Jonathon Beckmeyer, assistant professor in the Department of Applied Health Science at the IU School of Public Health-Bloomington and author of the study, said his research generally focuses on the onset of teen alcohol use and how their social relationships shape those experiences.
"We've known for a long time that friends and peers have an influence on individual alcohol use, but there are no common studies that distinguished between the broader peer group and the friend group’s influence on those decisions," Beckmeyer said.
Data used for the study were taken from the National Institute of Child Health and Human Development's Study of Early Child Care and Youth Development. Each participant was 15 years old and was asked a series of questions related to how many teens their age and how many of their friends they thought consumed alcohol, and whether they had consumed alcohol themselves in the past year.
The study demonstrated that the participants' perceptions of how many teens in their direct friend group had consumed alcohol held more weight than the perceptions of how many of their peers overall were consuming. In other words, even if a teen perceived that many teens in general consumed alcohol, they were less likely to have experimented with it themselves if they did not think their friends drank alcohol.
"We're spending our time changing perceptions of the broader peer group, but really what might be the more key determinant of teen alcohol use is what's going on in their own friend group," Beckmeyer said. "Really working to encourage teens to make friendships with non-alcohol-using friends could be one of the more effective things parents can do to help."
Beckmeyer presented his study, "Comparing perceptions of how many peers and friends use alcohol: Associations with middle adolescents' own alcohol use" on Nov. 19.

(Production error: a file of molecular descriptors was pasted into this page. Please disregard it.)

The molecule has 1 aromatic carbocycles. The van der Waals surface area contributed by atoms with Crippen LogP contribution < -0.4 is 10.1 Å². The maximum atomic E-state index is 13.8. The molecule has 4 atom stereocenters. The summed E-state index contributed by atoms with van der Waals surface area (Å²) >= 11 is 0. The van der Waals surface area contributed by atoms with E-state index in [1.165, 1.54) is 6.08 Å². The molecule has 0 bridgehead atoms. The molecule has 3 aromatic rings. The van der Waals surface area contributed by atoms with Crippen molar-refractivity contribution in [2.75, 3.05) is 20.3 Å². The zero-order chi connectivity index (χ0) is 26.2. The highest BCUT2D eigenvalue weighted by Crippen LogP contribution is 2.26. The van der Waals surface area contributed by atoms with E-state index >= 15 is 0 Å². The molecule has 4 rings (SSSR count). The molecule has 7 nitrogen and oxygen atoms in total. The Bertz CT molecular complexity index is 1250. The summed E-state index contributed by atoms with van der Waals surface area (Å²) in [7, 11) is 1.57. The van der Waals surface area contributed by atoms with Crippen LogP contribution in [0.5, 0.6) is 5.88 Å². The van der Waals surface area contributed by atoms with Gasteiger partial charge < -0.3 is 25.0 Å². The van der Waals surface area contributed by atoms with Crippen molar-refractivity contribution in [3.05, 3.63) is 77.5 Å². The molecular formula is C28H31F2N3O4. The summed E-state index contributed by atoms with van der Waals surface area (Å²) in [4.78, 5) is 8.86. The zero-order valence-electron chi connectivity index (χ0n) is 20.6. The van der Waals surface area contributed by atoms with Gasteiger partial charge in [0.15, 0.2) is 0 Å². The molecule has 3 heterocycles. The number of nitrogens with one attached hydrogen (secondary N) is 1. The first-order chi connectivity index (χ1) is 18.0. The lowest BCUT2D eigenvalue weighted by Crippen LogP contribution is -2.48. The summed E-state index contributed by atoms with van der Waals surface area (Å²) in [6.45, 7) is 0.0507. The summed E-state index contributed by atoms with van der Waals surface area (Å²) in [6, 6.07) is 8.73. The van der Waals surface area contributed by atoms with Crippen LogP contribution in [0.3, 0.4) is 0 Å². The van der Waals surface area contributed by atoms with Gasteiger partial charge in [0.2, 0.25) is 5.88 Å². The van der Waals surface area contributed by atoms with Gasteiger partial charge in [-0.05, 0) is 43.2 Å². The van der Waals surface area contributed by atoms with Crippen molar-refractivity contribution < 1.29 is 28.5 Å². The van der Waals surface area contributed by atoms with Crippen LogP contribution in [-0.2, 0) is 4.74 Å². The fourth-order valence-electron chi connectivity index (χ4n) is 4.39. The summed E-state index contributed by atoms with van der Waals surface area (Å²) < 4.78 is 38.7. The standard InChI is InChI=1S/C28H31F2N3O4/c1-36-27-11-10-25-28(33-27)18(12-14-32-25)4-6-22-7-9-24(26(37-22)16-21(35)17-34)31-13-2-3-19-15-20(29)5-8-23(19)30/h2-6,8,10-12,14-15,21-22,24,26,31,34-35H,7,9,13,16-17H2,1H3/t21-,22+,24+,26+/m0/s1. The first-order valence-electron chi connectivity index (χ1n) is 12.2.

Motor vehicle crashes are the most common cause of unintentional life lost around the world, with about 30,000 deaths occurring annually in the U.S. due to motor-vehicle crashes.
A study by a doctoral student in epidemiology at the Indiana University Richard M. Fairbanks School of Public Health at Indiana University-Purdue University Indianapolis showed that vehicle inequities have a significant impact on survivability in head-on collisions.
Uzay Kirbiyik conducted a study of risk factors associated with drivers' survival in head-on vehicle collisions by examining Fatality Analysis Reporting System database records in 558 crashes.
The results showed that the driver's chance of survival was increased by driving a vehicle with a higher mass, driving a newer vehicle, being younger, being a male, using a seatbelt and having the airbag deployed in the crash.
Kirbiyik said his study found that more women die in head-on collisions, but deferred to medical trauma experts to explain why.
The study concludes that vehicle inequity, which includes differences like height and rigidity as well as weight, was a major cause of drivers' fatalities. According to Kirbiyik, if you are in an automobile, given that other variables are equal, you are 17 times more likely to die compared to a driver of a light truck. This ratio is about nine times for a collision with an SUV.
According to the study, there were more young people between the ages of 15 and 24 involved in head-on collisions than any other age group. That age group accounts for 21 percent of the collisions, and the rate of death among that age group is 39 percent in the study group, the lowest among all age groups.
"An intervention that reduces the involvement of younger drivers will likely help reduce the death rate of other age groups," Kirbiyik said. "This shouldn't be a surprise, but it is not an easy task to do."
Kirbiyik presented his study, "Factors affecting survival in head-on vehicle collisions" on Nov. 17.